- Released: February 1, 2008
- Originally Released: 2008
- Label: Sbme Special Mkts.
Rolling Stone - 9/3/98, p.1023.5 Stars (out of 5)
- "...Taking his cue from Davis' swirling, anarchic BITCHES BREW and ON THE CORNER, Hancock went even further into outer space....much of SEXTANT, with its twittering, burbling effects, amounts to a primitive version of Nineties ambient music..."
- 1.Rain Dance
- 2.Hidden Shadows
Personnel: Herbie Hancock (acoustic & Fender Rhodes pianos, Clavinet, Mellotron, hand claps); Bennie Maupin (soprano saxophone, piccolo, bass clarinet, afuche); Dr. Eddie Henderson (trumpet, flugelhorn); Julian Priester (alto, tenor & bass trombones, cowbell); Dr. Patrick Gleeson (ARP synthesizer); Buster Williams (acoustic & electric basses); Billy Hart (drums); Buck Clark (bongos, congas).
Producer: David Rubinson & Friends, Inc.
Reissue producer: Bob Belden.
Engineers: Fred Catero, Jerry Zatkin, John Vieira.
Recorded at Wally Heiders and Different Fur Trading Co., San Francisco, California in 1973. Includes liner notes by Bob Belden.
Digitally remastered using 20-bit technology by Tom Ruff (Sony Music Studios, New York, New York).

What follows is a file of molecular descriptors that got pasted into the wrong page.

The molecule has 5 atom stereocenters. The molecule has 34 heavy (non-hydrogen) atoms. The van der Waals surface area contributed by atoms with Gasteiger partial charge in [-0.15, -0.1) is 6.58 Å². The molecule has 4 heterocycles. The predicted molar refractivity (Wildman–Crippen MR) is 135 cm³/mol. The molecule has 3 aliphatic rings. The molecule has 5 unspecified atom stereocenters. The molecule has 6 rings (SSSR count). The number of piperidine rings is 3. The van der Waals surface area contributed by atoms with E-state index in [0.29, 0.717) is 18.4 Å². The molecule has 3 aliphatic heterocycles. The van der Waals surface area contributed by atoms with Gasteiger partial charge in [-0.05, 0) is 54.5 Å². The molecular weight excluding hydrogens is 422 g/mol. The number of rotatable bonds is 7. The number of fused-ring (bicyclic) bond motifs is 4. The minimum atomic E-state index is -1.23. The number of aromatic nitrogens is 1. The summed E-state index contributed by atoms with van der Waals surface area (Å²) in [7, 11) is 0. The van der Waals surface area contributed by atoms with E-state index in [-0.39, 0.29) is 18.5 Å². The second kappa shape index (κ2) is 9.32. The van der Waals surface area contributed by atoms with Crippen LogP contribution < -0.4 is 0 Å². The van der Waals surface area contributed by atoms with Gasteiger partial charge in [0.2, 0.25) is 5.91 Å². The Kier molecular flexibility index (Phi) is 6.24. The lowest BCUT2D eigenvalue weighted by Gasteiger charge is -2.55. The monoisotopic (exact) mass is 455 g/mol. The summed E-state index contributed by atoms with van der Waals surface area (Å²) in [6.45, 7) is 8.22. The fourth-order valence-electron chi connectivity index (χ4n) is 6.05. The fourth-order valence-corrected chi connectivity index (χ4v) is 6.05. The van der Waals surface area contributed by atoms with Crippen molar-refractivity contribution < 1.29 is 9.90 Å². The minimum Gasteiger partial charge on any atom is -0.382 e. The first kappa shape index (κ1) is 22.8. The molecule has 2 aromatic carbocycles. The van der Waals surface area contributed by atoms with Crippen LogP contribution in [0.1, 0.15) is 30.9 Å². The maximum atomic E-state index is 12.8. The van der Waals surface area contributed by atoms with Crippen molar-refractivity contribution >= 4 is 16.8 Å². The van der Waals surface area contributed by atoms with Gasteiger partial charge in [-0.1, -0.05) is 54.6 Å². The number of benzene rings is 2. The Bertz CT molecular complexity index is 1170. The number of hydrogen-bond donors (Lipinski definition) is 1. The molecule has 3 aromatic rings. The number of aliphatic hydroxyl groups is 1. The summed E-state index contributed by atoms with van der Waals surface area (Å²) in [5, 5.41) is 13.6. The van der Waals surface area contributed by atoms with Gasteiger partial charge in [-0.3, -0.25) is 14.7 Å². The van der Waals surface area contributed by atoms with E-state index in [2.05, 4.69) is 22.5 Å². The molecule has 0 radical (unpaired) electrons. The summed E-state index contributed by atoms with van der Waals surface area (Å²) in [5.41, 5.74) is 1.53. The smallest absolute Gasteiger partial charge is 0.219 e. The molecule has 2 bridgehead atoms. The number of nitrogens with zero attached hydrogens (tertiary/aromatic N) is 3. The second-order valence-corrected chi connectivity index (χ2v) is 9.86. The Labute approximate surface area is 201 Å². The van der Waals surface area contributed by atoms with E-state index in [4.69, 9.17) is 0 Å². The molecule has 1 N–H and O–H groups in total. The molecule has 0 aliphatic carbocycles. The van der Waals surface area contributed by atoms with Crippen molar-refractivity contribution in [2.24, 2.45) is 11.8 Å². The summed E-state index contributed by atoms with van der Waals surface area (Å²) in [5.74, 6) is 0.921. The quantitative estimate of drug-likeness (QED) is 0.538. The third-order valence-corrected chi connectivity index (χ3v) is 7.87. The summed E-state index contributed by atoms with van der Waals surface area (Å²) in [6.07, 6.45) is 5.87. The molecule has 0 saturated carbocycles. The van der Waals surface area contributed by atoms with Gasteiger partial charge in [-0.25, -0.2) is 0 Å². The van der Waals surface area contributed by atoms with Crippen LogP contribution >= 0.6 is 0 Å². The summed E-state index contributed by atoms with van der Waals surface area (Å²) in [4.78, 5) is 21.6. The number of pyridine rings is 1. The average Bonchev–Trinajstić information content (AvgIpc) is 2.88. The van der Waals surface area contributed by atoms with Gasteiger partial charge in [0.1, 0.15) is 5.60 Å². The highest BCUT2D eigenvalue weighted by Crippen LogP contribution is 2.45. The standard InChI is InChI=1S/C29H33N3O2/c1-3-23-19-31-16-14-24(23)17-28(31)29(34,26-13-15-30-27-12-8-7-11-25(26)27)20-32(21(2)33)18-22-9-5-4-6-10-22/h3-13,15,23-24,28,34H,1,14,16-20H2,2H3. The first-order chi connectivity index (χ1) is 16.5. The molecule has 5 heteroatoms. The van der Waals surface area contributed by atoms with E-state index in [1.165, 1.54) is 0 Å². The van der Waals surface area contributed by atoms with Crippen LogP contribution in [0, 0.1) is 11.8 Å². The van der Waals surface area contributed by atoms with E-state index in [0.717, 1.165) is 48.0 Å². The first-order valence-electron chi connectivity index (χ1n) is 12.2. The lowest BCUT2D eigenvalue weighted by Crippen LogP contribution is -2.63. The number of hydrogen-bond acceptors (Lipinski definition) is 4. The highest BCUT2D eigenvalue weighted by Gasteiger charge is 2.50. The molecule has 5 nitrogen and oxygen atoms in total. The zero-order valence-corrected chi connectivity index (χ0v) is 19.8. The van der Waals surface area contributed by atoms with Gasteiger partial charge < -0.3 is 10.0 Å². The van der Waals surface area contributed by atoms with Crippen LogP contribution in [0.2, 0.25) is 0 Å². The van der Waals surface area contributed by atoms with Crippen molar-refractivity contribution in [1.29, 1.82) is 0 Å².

SEXTANT is a perfect example of how CD reissues of long out of print records can gain more respect when brought to the broader, modern context. The first recording Hancock made for Columbia and the last one done with his Mwandishi octet, a group deeply under the influence of Miles Davis' experimentation with electronics and global polyrhythms, SEXTANT was dismissed upon its release as a fusion-absorbed bastardization of jazz forms and melody-free dead ends. But heard through modern ears seduced by Miles' global funk and Brian Eno's soundscapes, it's a revelation, forecasting a future that may or may not have anything to do with Jazz.
It starts with a flurry of backbeats amidst a funk bottom, as bassist Buster Williams and drummer Billy Hart swing wickedly on midtempo grooves and percussionist Buck Clarke adds a light layer of speedier rhythms. Bennie Maupin, Eddie Henderson and Julian Priester's horns keep the music at least slightly grounded in the electric jazz idiom. Still, the true alchemists in this sonic play are Hancock (strapped in a cockpit of keyboards and synthesizers, orchestrating the chaos) and synthesizer technician Patrick Gleason, whose special effects impregnate these three tracks with a futurism beyond its years.